Abstract 16694: Human Cardiac Fibroblasts Speed Up Calcium Transient Decline and Prolong Action Potential Duration in Human Induced Pluripotent Stem Cell-Derived Cardiomyocytes by a Mechanism That Requires Direct Physical Interaction
Introduction: Cardiac fibroblasts can influence cardiomyocyte structure and function through direct physical interaction and/or by the secretion of soluble factors. Here we assess the relative importance of these different modalities of interaction with human pathological fibroblasts.
Methods: Ventricular fibroblasts were isolated from the explanted hearts of dilated cardiomyopathy (DCM) patients (n=3) and cultured with human induced pluripotent stem cell-derived cardiomyocytes (iPS-CMs) at a ratio of 2:1 for 24 hours in three groups: iPS-CMs with fibroblast conditioned medium (CMed), co-cultured in transwells to allow bi-directional paracrine communication but prevent physical contact (CC), and iPS-CMs in direct contact with fibroblasts (DC). iPS-CMs alone were used as control. iPS-CMs were field stimulated at 1 Hz and calcium transients and action potentials were recorded optically using the fluorescent dyes fluo-4 AM and di-8-ANNEPS respectively. Data is presented as percentage change from control.
Results: When the cells were cultured in direct contact calcium transient duration was significantly reduced compared with control while the other modalities had no effect (-6±1.8%, n=9, p<0.05). Calcium transient time to peak was prolonged by CMed and CC (+14.3±3.8% and +16.0±2.9% respectively, n=9, p<0.01) but was unchanged by DC.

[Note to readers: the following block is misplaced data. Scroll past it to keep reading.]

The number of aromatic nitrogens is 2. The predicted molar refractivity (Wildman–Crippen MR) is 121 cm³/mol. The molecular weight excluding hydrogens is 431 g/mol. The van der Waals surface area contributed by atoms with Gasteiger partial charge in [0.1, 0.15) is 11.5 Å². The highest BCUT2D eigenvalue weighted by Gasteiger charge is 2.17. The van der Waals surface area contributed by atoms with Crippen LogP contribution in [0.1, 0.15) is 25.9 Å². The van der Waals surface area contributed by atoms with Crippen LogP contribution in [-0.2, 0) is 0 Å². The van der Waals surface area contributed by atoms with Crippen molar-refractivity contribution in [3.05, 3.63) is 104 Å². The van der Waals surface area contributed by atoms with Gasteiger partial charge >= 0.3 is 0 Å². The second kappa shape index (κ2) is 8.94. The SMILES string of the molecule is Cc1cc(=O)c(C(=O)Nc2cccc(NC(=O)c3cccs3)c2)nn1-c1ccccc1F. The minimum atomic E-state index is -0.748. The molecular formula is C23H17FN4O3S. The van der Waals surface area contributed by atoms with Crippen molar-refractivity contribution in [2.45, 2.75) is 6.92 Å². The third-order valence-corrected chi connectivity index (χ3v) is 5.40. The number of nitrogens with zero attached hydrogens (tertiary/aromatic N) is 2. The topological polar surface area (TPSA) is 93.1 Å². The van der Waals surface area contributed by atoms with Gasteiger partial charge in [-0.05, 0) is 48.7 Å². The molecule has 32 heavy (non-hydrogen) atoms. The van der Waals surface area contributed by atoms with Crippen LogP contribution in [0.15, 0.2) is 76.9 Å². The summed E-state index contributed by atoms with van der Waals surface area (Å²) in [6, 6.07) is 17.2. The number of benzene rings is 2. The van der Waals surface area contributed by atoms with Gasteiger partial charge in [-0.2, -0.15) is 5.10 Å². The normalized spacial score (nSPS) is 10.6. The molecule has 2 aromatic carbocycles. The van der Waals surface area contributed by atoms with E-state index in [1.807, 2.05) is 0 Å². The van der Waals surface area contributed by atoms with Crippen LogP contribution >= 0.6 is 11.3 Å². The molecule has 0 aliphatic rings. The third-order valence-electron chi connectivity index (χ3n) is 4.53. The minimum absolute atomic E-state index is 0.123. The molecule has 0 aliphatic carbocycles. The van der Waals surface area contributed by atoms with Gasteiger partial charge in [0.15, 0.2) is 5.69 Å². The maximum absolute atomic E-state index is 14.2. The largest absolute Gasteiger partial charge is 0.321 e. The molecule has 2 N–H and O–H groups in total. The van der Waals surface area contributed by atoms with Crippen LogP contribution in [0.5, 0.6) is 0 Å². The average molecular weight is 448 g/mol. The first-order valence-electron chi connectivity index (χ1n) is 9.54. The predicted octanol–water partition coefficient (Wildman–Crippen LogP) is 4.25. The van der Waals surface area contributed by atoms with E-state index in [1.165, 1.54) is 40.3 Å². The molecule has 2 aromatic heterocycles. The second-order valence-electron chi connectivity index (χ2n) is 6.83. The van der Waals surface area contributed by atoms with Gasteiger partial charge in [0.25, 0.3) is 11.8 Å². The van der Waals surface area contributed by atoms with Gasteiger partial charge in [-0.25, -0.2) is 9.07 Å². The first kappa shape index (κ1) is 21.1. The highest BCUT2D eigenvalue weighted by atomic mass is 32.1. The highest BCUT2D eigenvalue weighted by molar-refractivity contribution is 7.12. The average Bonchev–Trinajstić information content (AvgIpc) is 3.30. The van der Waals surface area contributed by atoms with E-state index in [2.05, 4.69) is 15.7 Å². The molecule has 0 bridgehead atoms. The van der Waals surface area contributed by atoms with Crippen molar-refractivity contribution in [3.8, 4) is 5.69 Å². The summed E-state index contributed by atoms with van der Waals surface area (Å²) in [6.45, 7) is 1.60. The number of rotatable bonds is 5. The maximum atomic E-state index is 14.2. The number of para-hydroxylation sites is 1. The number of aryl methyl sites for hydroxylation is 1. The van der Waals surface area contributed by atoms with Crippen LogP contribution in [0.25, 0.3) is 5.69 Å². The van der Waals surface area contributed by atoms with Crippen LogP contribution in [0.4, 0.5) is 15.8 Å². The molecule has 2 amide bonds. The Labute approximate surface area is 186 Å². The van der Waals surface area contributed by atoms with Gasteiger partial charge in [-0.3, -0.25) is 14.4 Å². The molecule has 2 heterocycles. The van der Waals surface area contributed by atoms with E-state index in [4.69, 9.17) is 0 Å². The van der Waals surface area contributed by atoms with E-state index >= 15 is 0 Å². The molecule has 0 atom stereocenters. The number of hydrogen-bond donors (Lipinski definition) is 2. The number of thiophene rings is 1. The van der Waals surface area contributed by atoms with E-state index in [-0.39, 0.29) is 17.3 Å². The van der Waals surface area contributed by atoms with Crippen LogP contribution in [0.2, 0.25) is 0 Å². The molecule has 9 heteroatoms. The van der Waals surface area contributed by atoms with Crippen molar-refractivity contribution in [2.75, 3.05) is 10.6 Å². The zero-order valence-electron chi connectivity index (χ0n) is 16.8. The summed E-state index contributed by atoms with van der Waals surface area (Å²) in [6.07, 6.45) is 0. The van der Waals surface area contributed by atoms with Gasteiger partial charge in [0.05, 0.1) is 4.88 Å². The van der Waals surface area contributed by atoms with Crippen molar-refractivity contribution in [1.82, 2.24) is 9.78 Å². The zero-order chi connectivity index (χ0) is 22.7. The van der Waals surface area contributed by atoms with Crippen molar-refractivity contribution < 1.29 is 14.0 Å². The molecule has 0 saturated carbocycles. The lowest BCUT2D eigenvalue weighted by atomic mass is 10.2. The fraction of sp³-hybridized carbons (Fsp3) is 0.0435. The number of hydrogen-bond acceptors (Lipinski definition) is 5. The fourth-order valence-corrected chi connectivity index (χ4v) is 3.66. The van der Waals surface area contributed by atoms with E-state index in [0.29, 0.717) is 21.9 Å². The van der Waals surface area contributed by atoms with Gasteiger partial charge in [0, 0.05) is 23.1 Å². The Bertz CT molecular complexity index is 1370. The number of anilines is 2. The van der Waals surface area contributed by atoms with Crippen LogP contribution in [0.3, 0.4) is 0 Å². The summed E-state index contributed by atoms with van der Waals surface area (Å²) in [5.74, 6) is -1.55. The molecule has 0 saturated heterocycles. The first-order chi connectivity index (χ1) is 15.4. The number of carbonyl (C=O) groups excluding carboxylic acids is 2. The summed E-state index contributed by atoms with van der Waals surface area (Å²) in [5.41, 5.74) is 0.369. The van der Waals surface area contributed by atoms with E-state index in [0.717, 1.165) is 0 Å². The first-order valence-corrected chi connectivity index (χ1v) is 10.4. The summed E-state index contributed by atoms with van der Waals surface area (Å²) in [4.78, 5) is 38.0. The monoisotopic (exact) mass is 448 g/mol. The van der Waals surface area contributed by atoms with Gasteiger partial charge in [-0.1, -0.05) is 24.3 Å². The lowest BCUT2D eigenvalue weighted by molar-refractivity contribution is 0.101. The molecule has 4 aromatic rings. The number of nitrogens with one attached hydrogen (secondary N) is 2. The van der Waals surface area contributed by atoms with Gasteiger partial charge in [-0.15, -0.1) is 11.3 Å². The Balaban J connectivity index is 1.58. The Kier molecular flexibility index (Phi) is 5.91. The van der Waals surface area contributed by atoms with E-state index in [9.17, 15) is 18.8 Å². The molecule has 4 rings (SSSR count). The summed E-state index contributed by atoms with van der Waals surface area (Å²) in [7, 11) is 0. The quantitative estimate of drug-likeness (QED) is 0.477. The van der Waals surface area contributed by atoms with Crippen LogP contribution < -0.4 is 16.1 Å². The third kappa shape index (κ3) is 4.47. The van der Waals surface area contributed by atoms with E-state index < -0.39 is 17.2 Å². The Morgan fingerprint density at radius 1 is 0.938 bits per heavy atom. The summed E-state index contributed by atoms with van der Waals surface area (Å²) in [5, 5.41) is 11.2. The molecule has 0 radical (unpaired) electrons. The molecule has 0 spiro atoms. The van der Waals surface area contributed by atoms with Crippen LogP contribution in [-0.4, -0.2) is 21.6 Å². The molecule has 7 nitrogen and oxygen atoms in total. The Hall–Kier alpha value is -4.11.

Action potential upstroke velocity was significantly reduced by all culture groups (CMed -23.7±4.6% n=22, p<0.05 vs control, -37.5±4.8% n=10 and -46.38±2.6% n=16 CC and DC respectively, p<0.001 vs control) with the greatest reduction seen in DC (p<0.001 vs CMed and CC). Only culture in contact prolonged APD compared to control (+18.8±2.5%, n=22, p<0.001 vs control).
Conclusion: DCM fibroblasts influence iPS-CM electrophysiology through different modalities of interaction; however physical contact with fibroblasts has significant effects on cardiomyocytes not seen with soluble mediators alone. Whether these effects are mediated through physical intercellular connections, mechanical stretch or by altering paracrine signalling is unclear. With enhanced fibroblast activity a feature of almost all cardiac disease, further investigation of this interaction may identify potential therapeutic targets.
Author Disclosures: C. Kane: None. N. Hellen: None. T. Trantidou: None. J. Gorelik: None. C.M. Terracciano: None.
- © 2014 by American Heart Association, Inc.